“Believe the incredible, and you can do the impossible.” Archbishop Fulton Sheen’s words ring true in the miraculous story attributed to his intercession: James Fulton Engstrom, who was born stillborn, is now a healthy boy of 8-years-old thanks to the prayers to his namesake. Read the full story of the miracle that will lead to Sheen’s beatification in the new release: “61 Minutes to a Miracle: Fulton Sheen and a True Story of the Impossible” (OSV, $13.95).
Cause and miracle
The cause for the canonization of Fulton J. Sheen was formally opened in Peoria in 2002. After a decade of collecting all the documentation about his life and work for study by the Holy See, Sheen was declared venerable by Pope Benedict XVI in 2012.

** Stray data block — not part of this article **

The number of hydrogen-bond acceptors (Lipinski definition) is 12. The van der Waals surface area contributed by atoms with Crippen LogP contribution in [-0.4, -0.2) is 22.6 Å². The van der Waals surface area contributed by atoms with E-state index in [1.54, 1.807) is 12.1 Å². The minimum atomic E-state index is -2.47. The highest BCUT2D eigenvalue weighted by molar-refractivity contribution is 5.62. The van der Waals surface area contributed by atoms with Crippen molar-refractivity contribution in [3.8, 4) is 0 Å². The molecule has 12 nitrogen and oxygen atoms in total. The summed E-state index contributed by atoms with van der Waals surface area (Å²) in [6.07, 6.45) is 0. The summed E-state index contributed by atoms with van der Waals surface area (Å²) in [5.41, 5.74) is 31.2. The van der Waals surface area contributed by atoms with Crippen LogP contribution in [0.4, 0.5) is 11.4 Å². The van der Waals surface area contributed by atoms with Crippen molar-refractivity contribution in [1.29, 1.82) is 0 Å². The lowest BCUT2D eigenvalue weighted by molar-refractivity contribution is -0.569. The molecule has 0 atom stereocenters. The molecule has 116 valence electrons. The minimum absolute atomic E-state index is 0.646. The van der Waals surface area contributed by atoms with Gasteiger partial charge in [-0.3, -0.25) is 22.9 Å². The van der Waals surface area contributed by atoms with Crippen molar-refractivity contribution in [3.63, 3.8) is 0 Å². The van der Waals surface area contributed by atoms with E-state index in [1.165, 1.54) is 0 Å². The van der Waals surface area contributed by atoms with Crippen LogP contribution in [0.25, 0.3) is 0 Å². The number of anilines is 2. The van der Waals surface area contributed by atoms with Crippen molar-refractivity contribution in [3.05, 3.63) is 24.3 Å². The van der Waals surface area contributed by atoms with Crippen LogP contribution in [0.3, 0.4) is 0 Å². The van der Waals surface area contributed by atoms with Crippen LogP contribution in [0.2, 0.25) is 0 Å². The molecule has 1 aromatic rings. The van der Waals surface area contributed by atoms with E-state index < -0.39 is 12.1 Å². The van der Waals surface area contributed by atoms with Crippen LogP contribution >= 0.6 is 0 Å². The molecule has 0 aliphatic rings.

Sheen’s cause was suspended in 2014 when a dispute arose over the location of Sheen’s body. Nearly five years of litigation ensued between Sheen’s niece, Joan Sheen Cunningham, and the Archdiocese of New York. Cunningham desired that her uncle’s remains be relocated to Peoria, while the Archdiocese of New York maintained it was Sheen’s wish to be buried in the crypt of St. Patrick’s Cathedral in New York City. Throughout the process the Holy See maintained neutrality.
Sheen’s cause was reopened once his body was moved to Peoria on June 27, 2019, following repeated legal victories in favor of Cunningham’s petition.